– How is it obtained?
– lt is obtained in the form of APC powders which are freely available in factories. When the girls feel run down they can obtain the powders which give them a lift and help them to increase production. As I have said, there is no control on public distribution of the drug but there is control on distribution through the medium of the pharmaceutical benefits scheme. In certain American States the law provides that a drug like phenacetin cannot be sold in public places or in shops outside medical control unless the packet containing the drug bears a notice announcing that it could be dangerous-
– Order! To what clause in the Bill is the honourable senator relating his remarks?
– To clause 3, but the Bill is being taken as a whole. I knew that I was riding on the edge of the Standing Orders but that has been going on all day. 1 should like the Minister to take up this matter with the Department of Health firstly, to see whether something can be done to protect the public from the dangers of this drug, and secondly, to have it returned to the list of drugs available under the pharmaceutical benefits scheme.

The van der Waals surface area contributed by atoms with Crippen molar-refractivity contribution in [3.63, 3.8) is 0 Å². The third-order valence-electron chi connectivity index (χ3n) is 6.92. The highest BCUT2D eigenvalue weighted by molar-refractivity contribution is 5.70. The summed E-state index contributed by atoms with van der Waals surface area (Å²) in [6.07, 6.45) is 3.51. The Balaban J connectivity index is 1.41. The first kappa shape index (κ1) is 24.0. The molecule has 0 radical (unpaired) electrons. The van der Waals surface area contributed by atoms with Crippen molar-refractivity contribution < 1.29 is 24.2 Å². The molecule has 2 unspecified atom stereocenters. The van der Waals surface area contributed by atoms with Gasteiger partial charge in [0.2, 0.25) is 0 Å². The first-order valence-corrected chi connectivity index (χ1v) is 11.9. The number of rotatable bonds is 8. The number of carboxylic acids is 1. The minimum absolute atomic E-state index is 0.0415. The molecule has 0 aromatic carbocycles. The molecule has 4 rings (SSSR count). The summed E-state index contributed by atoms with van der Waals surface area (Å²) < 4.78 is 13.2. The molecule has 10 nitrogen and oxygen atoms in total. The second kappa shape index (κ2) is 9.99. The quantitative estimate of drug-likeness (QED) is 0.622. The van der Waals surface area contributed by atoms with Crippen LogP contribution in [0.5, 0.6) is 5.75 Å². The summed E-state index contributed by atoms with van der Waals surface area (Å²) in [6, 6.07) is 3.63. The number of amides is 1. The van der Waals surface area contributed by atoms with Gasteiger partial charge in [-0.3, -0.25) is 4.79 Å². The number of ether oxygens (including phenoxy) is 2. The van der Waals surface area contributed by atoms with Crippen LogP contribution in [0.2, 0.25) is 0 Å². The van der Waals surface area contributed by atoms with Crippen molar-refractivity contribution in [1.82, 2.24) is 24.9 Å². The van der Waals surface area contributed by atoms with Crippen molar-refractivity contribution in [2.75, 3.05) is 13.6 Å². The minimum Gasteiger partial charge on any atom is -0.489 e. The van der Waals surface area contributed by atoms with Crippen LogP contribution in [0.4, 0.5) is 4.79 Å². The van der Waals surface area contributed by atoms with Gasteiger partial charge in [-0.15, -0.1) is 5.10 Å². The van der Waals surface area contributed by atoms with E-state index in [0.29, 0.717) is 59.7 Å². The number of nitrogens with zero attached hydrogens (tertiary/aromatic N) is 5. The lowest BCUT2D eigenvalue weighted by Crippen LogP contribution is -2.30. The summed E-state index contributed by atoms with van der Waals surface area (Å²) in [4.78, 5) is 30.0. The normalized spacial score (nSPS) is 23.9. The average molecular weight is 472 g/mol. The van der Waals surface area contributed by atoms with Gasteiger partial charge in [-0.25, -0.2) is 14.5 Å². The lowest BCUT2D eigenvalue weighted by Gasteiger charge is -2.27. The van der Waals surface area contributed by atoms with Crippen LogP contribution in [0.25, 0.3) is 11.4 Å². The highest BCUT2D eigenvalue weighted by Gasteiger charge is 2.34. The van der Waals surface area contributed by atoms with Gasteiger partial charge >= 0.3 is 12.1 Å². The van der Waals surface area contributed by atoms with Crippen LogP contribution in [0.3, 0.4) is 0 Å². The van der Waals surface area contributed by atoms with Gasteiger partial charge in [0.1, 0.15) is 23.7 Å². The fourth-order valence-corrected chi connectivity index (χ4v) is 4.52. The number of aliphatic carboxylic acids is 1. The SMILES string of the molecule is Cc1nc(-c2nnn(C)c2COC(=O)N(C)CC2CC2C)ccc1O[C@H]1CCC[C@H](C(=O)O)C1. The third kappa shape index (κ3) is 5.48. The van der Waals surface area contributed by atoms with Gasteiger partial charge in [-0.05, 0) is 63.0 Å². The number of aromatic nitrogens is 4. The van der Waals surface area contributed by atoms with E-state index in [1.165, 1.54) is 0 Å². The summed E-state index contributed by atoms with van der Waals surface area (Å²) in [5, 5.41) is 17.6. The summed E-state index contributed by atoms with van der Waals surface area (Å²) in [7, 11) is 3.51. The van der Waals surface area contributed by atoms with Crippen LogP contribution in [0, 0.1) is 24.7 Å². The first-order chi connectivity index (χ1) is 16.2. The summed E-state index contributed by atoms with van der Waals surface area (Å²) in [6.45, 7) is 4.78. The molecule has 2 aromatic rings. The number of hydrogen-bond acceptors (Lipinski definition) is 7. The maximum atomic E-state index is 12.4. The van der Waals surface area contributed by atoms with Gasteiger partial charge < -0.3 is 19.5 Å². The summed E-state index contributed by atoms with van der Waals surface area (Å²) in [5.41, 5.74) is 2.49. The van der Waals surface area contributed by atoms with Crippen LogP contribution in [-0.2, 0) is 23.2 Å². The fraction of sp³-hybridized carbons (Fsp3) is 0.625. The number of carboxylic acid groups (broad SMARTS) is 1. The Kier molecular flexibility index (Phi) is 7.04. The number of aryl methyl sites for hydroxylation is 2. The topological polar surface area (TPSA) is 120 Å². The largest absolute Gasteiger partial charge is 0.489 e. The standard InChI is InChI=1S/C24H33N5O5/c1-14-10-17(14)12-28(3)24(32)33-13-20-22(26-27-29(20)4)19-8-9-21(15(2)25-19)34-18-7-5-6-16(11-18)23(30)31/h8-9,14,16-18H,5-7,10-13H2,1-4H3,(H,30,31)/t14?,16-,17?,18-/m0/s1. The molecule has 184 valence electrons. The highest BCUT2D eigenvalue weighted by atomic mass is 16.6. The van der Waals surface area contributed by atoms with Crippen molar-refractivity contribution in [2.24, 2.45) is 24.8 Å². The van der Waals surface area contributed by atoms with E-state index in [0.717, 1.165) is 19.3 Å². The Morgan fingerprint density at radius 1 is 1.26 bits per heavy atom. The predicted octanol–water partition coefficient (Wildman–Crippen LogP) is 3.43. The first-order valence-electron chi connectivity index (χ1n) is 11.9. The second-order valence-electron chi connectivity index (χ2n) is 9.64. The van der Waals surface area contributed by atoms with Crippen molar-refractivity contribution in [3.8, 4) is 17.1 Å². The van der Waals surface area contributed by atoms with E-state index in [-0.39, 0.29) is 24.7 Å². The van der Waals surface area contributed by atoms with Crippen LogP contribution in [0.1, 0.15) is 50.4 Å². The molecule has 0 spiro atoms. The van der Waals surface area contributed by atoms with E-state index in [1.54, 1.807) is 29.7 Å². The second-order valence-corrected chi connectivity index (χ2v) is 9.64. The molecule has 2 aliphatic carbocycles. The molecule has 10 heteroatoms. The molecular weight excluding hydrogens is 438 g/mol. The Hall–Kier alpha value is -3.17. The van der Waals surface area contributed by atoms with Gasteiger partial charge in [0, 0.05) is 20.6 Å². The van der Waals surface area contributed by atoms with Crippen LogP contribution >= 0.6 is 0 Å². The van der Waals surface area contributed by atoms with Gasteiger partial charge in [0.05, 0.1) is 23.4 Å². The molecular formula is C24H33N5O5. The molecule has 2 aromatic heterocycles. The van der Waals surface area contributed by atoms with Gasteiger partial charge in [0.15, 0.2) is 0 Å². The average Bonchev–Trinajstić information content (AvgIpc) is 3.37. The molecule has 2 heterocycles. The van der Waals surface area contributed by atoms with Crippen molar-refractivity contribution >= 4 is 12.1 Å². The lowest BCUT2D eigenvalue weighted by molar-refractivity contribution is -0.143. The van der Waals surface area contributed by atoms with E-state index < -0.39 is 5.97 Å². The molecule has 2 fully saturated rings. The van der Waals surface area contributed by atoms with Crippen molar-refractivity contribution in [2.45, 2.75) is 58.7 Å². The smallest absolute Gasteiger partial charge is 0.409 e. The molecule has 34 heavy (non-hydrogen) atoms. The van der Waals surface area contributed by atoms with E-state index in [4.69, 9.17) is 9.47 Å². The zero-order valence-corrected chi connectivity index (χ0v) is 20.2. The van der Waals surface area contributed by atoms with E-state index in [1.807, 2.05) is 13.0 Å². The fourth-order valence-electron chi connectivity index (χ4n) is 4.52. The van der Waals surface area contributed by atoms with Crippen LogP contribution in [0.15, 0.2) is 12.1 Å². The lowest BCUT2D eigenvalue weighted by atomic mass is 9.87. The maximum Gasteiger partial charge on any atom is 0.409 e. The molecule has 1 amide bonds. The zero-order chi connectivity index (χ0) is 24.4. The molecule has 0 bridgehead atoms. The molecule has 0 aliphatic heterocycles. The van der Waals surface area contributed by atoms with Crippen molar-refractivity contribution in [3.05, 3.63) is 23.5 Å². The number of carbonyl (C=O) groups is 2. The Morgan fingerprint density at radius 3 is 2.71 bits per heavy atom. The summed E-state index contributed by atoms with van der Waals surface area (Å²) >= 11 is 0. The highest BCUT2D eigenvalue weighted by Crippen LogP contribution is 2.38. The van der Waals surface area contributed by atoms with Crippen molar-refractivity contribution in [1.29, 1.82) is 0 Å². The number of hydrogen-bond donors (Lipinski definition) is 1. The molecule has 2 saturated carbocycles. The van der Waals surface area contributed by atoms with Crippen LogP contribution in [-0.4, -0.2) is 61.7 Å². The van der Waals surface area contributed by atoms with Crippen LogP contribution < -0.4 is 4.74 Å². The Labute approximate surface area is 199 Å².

[9.43] - As Senator Turnbull’s proposal concerning specialist treatment would involve something a little different from the present practice, I think the subject can be classed as a matter of Government policy. However I assure him that his opinions a.* expressed in the chamber tonight, and on other occasions, will be placed before the Minister for Health (Dr Forbes).